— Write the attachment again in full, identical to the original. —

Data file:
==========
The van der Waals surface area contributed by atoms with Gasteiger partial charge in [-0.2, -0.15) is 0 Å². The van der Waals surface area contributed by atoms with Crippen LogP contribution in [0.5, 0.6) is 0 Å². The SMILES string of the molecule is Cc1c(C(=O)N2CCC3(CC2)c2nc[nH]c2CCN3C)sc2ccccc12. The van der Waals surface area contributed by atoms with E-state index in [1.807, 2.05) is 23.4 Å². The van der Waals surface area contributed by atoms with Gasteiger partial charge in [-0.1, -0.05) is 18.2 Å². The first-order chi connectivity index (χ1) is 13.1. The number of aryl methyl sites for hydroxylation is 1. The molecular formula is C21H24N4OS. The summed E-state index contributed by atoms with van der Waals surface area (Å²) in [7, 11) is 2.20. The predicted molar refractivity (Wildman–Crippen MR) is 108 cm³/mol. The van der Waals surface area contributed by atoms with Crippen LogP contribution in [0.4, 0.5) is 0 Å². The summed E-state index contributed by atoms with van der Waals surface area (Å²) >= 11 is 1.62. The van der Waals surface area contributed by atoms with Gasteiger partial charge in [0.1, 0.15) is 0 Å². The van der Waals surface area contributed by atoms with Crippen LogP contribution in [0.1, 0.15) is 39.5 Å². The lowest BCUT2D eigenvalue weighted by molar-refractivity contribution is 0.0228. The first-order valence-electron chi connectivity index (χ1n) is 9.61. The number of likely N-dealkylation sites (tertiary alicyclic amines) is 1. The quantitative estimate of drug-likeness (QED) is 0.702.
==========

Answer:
The van der Waals surface area contributed by atoms with Gasteiger partial charge in [-0.2, -0.15) is 0 Å². The van der Waals surface area contributed by atoms with Crippen LogP contribution in [0.5, 0.6) is 0 Å². The SMILES string of the molecule is Cc1c(C(=O)N2CCC3(CC2)c2nc[nH]c2CCN3C)sc2ccccc12. The van der Waals surface area contributed by atoms with E-state index in [1.807, 2.05) is 23.4 Å². The van der Waals surface area contributed by atoms with Gasteiger partial charge in [-0.1, -0.05) is 18.2 Å². The first-order chi connectivity index (χ1) is 13.1. The number of aryl methyl sites for hydroxylation is 1. The molecular formula is C21H24N4OS. The summed E-state index contributed by atoms with van der Waals surface area (Å²) in [7, 11) is 2.20. The predicted molar refractivity (Wildman–Crippen MR) is 108 cm³/mol. The van der Waals surface area contributed by atoms with Crippen LogP contribution in [0.4, 0.5) is 0 Å². The summed E-state index contributed by atoms with van der Waals surface area (Å²) >= 11 is 1.62. The van der Waals surface area contributed by atoms with Gasteiger partial charge in [0.1, 0.15) is 0 Å². The van der Waals surface area contributed by atoms with Crippen LogP contribution in [0.1, 0.15) is 39.5 Å². The lowest BCUT2D eigenvalue weighted by molar-refractivity contribution is 0.0228. The first-order valence-electron chi connectivity index (χ1n) is 9.61. The number of likely N-dealkylation sites (tertiary alicyclic amines) is 1. The quantitative estimate of drug-likeness (QED) is 0.702.